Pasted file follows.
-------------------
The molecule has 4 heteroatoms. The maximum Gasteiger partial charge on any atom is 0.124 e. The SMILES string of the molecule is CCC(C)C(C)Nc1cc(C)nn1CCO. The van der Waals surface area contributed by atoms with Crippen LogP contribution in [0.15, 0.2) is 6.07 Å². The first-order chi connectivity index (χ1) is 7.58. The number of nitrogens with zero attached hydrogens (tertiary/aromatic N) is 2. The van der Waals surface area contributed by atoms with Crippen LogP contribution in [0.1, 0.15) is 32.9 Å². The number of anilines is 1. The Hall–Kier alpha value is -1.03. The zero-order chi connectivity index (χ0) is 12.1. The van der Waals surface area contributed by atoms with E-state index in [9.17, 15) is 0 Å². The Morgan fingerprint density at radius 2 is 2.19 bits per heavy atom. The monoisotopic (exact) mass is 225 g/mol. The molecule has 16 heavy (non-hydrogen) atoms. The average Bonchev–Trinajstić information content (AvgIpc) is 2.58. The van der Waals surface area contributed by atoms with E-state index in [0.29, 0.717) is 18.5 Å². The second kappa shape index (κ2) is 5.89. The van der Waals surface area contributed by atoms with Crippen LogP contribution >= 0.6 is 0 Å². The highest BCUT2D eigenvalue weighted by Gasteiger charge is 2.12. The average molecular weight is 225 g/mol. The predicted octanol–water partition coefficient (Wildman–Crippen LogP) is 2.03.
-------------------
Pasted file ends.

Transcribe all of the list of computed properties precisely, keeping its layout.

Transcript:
The molecule has 4 heteroatoms. The maximum Gasteiger partial charge on any atom is 0.124 e. The SMILES string of the molecule is CCC(C)C(C)Nc1cc(C)nn1CCO. The van der Waals surface area contributed by atoms with Crippen LogP contribution in [0.15, 0.2) is 6.07 Å². The first-order chi connectivity index (χ1) is 7.58. The number of nitrogens with zero attached hydrogens (tertiary/aromatic N) is 2. The van der Waals surface area contributed by atoms with Crippen LogP contribution in [0.1, 0.15) is 32.9 Å². The number of anilines is 1. The Hall–Kier alpha value is -1.03. The zero-order chi connectivity index (χ0) is 12.1. The van der Waals surface area contributed by atoms with E-state index in [9.17, 15) is 0 Å². The Morgan fingerprint density at radius 2 is 2.19 bits per heavy atom. The monoisotopic (exact) mass is 225 g/mol. The molecule has 16 heavy (non-hydrogen) atoms. The average Bonchev–Trinajstić information content (AvgIpc) is 2.58. The van der Waals surface area contributed by atoms with E-state index in [0.29, 0.717) is 18.5 Å². The second kappa shape index (κ2) is 5.89. The van der Waals surface area contributed by atoms with Crippen LogP contribution >= 0.6 is 0 Å². The highest BCUT2D eigenvalue weighted by Gasteiger charge is 2.12. The average molecular weight is 225 g/mol. The predicted octanol–water partition coefficient (Wildman–Crippen LogP) is 2.03.